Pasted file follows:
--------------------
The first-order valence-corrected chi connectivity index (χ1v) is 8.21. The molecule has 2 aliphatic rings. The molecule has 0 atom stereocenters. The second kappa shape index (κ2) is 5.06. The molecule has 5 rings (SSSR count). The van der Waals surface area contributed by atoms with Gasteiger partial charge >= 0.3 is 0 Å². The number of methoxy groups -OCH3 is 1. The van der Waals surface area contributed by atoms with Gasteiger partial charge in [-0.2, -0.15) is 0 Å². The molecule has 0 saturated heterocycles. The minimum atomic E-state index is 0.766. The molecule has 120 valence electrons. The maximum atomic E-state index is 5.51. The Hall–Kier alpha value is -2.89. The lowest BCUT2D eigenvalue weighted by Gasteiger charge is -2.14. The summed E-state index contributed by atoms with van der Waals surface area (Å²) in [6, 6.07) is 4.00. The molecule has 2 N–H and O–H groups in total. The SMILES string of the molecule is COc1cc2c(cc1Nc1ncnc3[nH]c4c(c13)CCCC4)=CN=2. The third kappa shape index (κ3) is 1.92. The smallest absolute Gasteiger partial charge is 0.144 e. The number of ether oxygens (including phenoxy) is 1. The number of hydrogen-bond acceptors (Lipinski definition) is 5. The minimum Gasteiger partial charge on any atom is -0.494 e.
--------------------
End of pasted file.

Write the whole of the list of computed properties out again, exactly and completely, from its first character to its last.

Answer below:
The first-order valence-corrected chi connectivity index (χ1v) is 8.21. The molecule has 2 aliphatic rings. The molecule has 0 atom stereocenters. The second kappa shape index (κ2) is 5.06. The molecule has 5 rings (SSSR count). The van der Waals surface area contributed by atoms with Gasteiger partial charge >= 0.3 is 0 Å². The number of methoxy groups -OCH3 is 1. The van der Waals surface area contributed by atoms with Gasteiger partial charge in [-0.2, -0.15) is 0 Å². The molecule has 0 saturated heterocycles. The minimum atomic E-state index is 0.766. The molecule has 120 valence electrons. The maximum atomic E-state index is 5.51. The Hall–Kier alpha value is -2.89. The lowest BCUT2D eigenvalue weighted by Gasteiger charge is -2.14. The summed E-state index contributed by atoms with van der Waals surface area (Å²) in [6, 6.07) is 4.00. The molecule has 2 N–H and O–H groups in total. The SMILES string of the molecule is COc1cc2c(cc1Nc1ncnc3[nH]c4c(c13)CCCC4)=CN=2. The third kappa shape index (κ3) is 1.92. The smallest absolute Gasteiger partial charge is 0.144 e. The number of ether oxygens (including phenoxy) is 1. The number of hydrogen-bond acceptors (Lipinski definition) is 5. The minimum Gasteiger partial charge on any atom is -0.494 e.